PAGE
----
When news and social media turn their attention to someone, they start to forget others. S Mo Jang, of University of South Carolina, and Yong Jin Park, of Howard University, analysed millions of Twitter messages, thousands of newspaper articles, and hundreds of blog posts related to the Sewol ferry disaster.
In 2014, a ferry named MV Sewol capsized off the coast of South Korea. Over 300 people were killed, most of them high school students on a class trip. Two targets of blame emerged: the conservative government lead by Park Geun-Hye and the owner of the ferry, Byung-eun Yu. The researchers wanted to find out whether media focus on either figure lifted pressure from the other.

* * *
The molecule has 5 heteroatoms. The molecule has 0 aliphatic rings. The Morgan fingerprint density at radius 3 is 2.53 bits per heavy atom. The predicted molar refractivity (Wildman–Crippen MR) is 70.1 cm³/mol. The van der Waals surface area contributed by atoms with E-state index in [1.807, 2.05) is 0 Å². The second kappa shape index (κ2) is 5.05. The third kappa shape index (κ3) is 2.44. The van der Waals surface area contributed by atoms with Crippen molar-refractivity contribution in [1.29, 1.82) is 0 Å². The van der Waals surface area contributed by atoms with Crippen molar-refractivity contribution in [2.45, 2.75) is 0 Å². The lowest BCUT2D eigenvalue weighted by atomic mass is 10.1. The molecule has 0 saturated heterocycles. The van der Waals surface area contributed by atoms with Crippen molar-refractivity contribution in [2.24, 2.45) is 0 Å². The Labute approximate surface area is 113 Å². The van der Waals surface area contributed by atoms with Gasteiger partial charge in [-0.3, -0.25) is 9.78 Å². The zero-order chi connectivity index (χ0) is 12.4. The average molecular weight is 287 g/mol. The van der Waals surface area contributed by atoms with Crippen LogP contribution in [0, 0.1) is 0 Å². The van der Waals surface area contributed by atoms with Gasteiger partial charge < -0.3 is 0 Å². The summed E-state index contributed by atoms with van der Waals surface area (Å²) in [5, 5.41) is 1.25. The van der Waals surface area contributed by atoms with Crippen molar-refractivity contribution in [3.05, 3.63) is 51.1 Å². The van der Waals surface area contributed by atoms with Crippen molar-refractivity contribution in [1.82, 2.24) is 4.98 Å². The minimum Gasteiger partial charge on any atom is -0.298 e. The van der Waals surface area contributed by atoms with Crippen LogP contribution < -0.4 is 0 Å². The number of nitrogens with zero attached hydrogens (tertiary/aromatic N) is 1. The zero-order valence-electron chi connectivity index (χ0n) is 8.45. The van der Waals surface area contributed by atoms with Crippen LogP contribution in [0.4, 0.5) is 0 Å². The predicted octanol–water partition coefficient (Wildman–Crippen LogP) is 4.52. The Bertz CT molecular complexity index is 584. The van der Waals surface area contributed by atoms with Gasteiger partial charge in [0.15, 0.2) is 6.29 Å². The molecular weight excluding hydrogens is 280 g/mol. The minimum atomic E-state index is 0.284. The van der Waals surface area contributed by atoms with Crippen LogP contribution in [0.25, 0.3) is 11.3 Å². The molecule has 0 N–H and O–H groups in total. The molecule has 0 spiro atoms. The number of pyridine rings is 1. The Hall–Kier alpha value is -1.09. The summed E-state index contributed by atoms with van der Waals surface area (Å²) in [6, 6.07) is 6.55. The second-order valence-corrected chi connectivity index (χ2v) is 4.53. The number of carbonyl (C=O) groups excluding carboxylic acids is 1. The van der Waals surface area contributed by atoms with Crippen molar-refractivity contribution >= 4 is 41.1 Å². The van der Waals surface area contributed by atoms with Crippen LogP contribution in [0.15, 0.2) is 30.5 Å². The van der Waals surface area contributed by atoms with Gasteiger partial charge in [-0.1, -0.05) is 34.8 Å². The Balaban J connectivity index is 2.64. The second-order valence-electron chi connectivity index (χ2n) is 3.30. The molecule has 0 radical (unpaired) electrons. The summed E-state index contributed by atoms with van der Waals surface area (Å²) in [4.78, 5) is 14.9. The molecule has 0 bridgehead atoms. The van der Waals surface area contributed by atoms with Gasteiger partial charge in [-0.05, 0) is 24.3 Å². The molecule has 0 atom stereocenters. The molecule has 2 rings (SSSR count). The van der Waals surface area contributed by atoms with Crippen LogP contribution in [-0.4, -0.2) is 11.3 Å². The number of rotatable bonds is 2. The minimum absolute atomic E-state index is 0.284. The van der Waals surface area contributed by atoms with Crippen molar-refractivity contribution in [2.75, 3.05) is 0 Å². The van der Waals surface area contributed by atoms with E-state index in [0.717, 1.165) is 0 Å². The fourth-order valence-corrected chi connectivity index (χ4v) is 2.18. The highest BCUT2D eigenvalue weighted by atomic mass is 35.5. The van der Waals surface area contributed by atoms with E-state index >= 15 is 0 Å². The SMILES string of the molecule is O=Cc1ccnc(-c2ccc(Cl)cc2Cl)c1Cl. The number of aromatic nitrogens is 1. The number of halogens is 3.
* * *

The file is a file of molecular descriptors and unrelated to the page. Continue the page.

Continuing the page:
Media attention does appear to be a “zero-sum game”, the authors found. When the news stories, Twitter messages, and blog posts increased references to the ferry’s owner, mentions of South Korea’s president waned. Furthermore, this displacement effect was the same on both conservative and liberal newspapers, and traditional and social media.
The result suggest that it is possible to avoid media attention by simply directing it elsewhere. Political actors may use the mechanism to escape political responsibility, the authors warn. Moreover, social media is not able to balance out the shift in focus, Jang and Park point out.
The article “Redirecting the Focus of the Agenda” was published by the International Journal of Communication. It is freely available online on the publisher’s website (open access).
Picture: Spotlight by Blondinrikard Fröberg, licence CC BY 2.0.